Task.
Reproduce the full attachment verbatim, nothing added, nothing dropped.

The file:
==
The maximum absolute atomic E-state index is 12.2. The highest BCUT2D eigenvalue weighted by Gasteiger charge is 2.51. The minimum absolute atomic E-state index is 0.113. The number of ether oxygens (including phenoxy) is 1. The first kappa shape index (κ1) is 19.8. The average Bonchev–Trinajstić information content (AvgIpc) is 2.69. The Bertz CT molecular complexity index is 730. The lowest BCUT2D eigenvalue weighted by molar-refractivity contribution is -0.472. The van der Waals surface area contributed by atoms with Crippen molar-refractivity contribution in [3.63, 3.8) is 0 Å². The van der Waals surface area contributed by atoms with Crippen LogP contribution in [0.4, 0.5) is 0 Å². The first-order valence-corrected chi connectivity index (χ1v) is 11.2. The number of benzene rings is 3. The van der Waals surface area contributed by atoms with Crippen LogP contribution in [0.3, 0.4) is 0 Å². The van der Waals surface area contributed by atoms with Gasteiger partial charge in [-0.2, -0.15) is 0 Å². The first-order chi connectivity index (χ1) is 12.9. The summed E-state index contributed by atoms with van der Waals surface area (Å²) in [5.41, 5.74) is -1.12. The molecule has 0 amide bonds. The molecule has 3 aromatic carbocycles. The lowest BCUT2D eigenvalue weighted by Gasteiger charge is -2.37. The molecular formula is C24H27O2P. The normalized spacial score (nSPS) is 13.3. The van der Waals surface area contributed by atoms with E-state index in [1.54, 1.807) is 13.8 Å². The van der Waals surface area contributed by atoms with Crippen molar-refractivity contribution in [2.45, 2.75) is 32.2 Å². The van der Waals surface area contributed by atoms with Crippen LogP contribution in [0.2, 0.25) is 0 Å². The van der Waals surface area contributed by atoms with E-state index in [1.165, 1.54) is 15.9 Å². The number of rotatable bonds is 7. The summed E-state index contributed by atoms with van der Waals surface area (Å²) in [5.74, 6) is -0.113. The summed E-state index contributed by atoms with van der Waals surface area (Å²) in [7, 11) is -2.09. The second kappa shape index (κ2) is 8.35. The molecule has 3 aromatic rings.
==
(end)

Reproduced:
The maximum absolute atomic E-state index is 12.2. The highest BCUT2D eigenvalue weighted by Gasteiger charge is 2.51. The minimum absolute atomic E-state index is 0.113. The number of ether oxygens (including phenoxy) is 1. The first kappa shape index (κ1) is 19.8. The average Bonchev–Trinajstić information content (AvgIpc) is 2.69. The Bertz CT molecular complexity index is 730. The lowest BCUT2D eigenvalue weighted by molar-refractivity contribution is -0.472. The van der Waals surface area contributed by atoms with Crippen molar-refractivity contribution in [3.63, 3.8) is 0 Å². The van der Waals surface area contributed by atoms with Crippen LogP contribution in [0.4, 0.5) is 0 Å². The first-order valence-corrected chi connectivity index (χ1v) is 11.2. The number of benzene rings is 3. The van der Waals surface area contributed by atoms with Crippen LogP contribution in [0.3, 0.4) is 0 Å². The van der Waals surface area contributed by atoms with Gasteiger partial charge in [-0.2, -0.15) is 0 Å². The first-order chi connectivity index (χ1) is 12.9. The summed E-state index contributed by atoms with van der Waals surface area (Å²) in [5.41, 5.74) is -1.12. The molecule has 0 amide bonds. The molecule has 3 aromatic carbocycles. The lowest BCUT2D eigenvalue weighted by Gasteiger charge is -2.37. The molecular formula is C24H27O2P. The normalized spacial score (nSPS) is 13.3. The van der Waals surface area contributed by atoms with E-state index in [1.54, 1.807) is 13.8 Å². The van der Waals surface area contributed by atoms with Crippen molar-refractivity contribution in [2.45, 2.75) is 32.2 Å². The van der Waals surface area contributed by atoms with Crippen LogP contribution in [0.2, 0.25) is 0 Å². The van der Waals surface area contributed by atoms with E-state index in [1.165, 1.54) is 15.9 Å². The number of rotatable bonds is 7. The summed E-state index contributed by atoms with van der Waals surface area (Å²) in [5.74, 6) is -0.113. The summed E-state index contributed by atoms with van der Waals surface area (Å²) in [7, 11) is -2.09. The second kappa shape index (κ2) is 8.35. The molecule has 3 aromatic rings.